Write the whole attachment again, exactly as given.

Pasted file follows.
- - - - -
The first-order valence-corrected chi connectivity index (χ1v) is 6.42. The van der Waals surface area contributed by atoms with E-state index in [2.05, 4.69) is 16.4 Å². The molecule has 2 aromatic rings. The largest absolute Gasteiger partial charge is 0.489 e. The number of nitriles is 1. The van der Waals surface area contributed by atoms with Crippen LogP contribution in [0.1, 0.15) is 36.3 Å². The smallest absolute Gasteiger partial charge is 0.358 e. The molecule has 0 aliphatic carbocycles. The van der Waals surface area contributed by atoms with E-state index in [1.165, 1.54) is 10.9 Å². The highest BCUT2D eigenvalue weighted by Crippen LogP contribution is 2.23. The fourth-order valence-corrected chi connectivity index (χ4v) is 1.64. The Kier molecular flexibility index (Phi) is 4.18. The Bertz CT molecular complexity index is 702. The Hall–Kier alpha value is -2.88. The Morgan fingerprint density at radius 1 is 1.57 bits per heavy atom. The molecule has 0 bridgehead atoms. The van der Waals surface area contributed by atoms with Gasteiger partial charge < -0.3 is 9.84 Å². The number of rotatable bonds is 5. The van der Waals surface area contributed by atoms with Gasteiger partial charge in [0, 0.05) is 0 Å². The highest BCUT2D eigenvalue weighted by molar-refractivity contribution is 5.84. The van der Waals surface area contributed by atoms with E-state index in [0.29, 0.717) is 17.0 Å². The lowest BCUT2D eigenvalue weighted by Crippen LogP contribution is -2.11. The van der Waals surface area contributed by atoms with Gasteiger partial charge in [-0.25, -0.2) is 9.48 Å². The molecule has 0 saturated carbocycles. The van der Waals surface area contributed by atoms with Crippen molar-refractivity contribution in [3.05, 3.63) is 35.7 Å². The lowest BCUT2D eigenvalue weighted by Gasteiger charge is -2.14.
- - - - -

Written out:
The first-order valence-corrected chi connectivity index (χ1v) is 6.42. The van der Waals surface area contributed by atoms with E-state index in [2.05, 4.69) is 16.4 Å². The molecule has 2 aromatic rings. The largest absolute Gasteiger partial charge is 0.489 e. The number of nitriles is 1. The van der Waals surface area contributed by atoms with Crippen LogP contribution in [0.1, 0.15) is 36.3 Å². The smallest absolute Gasteiger partial charge is 0.358 e. The molecule has 0 aliphatic carbocycles. The van der Waals surface area contributed by atoms with E-state index in [1.165, 1.54) is 10.9 Å². The highest BCUT2D eigenvalue weighted by Crippen LogP contribution is 2.23. The fourth-order valence-corrected chi connectivity index (χ4v) is 1.64. The Kier molecular flexibility index (Phi) is 4.18. The Bertz CT molecular complexity index is 702. The Hall–Kier alpha value is -2.88. The Morgan fingerprint density at radius 1 is 1.57 bits per heavy atom. The molecule has 0 bridgehead atoms. The van der Waals surface area contributed by atoms with Gasteiger partial charge < -0.3 is 9.84 Å². The number of rotatable bonds is 5. The van der Waals surface area contributed by atoms with Gasteiger partial charge in [0, 0.05) is 0 Å². The highest BCUT2D eigenvalue weighted by molar-refractivity contribution is 5.84. The van der Waals surface area contributed by atoms with E-state index in [0.29, 0.717) is 17.0 Å². The lowest BCUT2D eigenvalue weighted by Crippen LogP contribution is -2.11. The van der Waals surface area contributed by atoms with Gasteiger partial charge in [-0.25, -0.2) is 9.48 Å². The molecule has 0 saturated carbocycles. The van der Waals surface area contributed by atoms with Crippen molar-refractivity contribution in [3.05, 3.63) is 35.7 Å². The lowest BCUT2D eigenvalue weighted by Gasteiger charge is -2.14.